Imagine waking up in hospital and having no memory of giving birth and raising four children.
Imagine being 42 and losing the ability to read, dress yourself, cook, take the bus or go for a walk alone.
These are just some of the unimaginable things Daphne Wilson from Limavady went through when she was struck by an brain aneurysm three years ago on what had been “just another ordinary day”.
The playgroup worker was leaving a friend’s child home when tragedy struck, just outside a local school. She remembers nothing of what happened.
She lay in the Royal Hospital in Belfast for the next four weeks, drifting in and out of consciousness. When she spoke, her words were that of a child. She spoke about her daddy, who had passed away some years earlier.
Naturally her children, none of whom she recognised, were worried but, four weeks later she made it home, although she remembered little.
From the wallpaper she had carefully chosen to the house itself, “everything felt alien”.
While a trauma of such magnitude would overwhelm many, Daphne embraced her “second chance”.
“All the bad stuff was gone,” says the Greysteel native. “I was never perfect and I made mistakes, not massive ones, but you know we all make mistakes.
“The way I saw it was this was a chance to do it all again, like a do over!” With the old Daphne gone, the new Daphne was determined to make the most of life.
“There were times when it got me down, but not many,” says Daphne, who believes her remarkable recovery is only happening because of the fantastic help of the Cedar Foundation and the brain injury team, her family and friends.
Each have helped her cope with the simple tasks of life, to the point where “life is beautiful” for Daphne. Lists are constantly in her presence, and she keeps track of her days in her diary.
Familiarising herself with routes, people and places, is something she does everyday. Daphne has come on so well she’s able to travel on the bus alone.
She loves to walk and is able to go out on her own, although she recalls her first solo outing when she got lost in the middle of Limavady. There are considerable chunks of her past Daphne has no memory of, although flashbacks help trigger memories.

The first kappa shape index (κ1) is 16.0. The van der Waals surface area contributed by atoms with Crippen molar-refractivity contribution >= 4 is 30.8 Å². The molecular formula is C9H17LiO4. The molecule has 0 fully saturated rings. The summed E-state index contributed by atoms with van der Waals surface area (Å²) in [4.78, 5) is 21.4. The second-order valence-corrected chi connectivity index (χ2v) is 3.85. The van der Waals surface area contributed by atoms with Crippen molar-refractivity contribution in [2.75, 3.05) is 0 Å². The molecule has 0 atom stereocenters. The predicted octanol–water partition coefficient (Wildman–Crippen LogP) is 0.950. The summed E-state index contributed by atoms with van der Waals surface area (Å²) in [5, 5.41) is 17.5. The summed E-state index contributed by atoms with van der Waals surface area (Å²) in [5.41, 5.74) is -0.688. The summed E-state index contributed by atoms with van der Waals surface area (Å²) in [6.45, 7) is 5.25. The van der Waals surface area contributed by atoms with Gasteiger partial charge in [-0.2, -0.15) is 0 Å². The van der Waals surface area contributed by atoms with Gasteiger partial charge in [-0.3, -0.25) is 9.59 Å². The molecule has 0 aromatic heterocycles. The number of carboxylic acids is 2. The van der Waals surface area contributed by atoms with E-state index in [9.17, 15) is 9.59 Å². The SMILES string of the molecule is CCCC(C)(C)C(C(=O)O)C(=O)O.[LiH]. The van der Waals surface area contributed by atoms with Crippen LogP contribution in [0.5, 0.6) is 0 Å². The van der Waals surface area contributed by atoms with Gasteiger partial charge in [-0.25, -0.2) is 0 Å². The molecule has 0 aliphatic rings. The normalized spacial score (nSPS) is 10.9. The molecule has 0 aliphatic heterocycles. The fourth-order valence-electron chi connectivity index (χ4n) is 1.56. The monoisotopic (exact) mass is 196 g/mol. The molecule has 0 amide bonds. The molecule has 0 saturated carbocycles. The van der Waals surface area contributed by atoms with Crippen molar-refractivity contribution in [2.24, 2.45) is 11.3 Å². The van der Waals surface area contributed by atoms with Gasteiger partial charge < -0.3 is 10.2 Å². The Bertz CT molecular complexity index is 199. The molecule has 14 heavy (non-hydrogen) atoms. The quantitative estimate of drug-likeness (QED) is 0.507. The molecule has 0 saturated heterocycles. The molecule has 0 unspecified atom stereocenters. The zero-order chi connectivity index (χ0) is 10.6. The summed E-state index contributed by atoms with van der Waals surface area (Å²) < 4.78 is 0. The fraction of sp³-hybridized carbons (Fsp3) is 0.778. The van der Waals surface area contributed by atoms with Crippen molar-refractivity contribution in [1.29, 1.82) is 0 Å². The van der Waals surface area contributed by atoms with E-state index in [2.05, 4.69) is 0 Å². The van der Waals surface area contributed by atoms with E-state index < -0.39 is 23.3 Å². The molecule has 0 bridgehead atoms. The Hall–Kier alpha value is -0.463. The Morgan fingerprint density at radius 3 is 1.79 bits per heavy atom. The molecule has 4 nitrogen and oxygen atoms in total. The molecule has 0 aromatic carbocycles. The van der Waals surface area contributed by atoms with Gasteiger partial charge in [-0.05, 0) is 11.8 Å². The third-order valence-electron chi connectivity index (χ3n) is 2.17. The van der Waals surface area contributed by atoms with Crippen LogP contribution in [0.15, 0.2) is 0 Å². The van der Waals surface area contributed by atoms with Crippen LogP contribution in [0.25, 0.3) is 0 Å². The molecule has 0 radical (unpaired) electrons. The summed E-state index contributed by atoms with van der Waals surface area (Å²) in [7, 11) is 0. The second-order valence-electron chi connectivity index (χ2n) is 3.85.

“When I look through pictures I get this overwhelming feeling,” she says. “My children tell me things I did and I wonder, did I really? I don’t remember anything about school at St Mary’s, other than the colour of the uniform.”
Daphne doesn’t work at the playgroup anymore, instead she volunteers. She doesn’t line dance either because she can’t remember the steps. She has learned to read, but hasn’t mastered books because she can’t remember the characters or storyline.
Does it get her down? Not a bit. Like each challenge she faces, she devises a strategy and has one for this summer to read a book series bought to her from one of her children.
Her plan is to write a synopsis of each character and chapter. Such tenacity illustrates Daphne’s remarkable spirit, but she laughs off the notion there is anything extraordinary about her.
“The people I’ve met through Cedar, they’re remarkable. They make me go “wow” - and I get to meet them and be friends with them!”
As for getting dressed, Daphne says that’s a work in progress.
So too is getting to grips with numbers and colours, and Daphne says there are days she appears in an eclectic rainbow coloured outfit, swiftly put to rights by her children.
“I haven’t a clue about dressing Daphne or what she wore. All I know is she was a bit of a biker chick!” Daphne’s recovery is ongoing, but she has come so far she’s busy most days and has an active social life with friends she met through Cedar, and her family.
“When I was in hospital all I remember is chatting to daddy and wanting to stay with him, but he told me to go back, it wasn’t my time. I’m blessed he pushed me back.”
Daphne says she owes everything to the Cedar Foundation and her family.
“Without them I would be lost and without Cedar my family would be lost. Cedar is a godsend. The one thing I would say to people is, enjoy family and your friends. Live life to the full,” she says.
“I could sit and wallow and be sad, but how can I? I have four fantastic children and I met Paul, my partner and he’s just brilliant,” she says. “I’m a more condensed model of the old Daphne, but I’m here.
“This is my second chance. Life is beautiful and I love it.” For information about The Cedar Foundation log onto cedar-foundation.org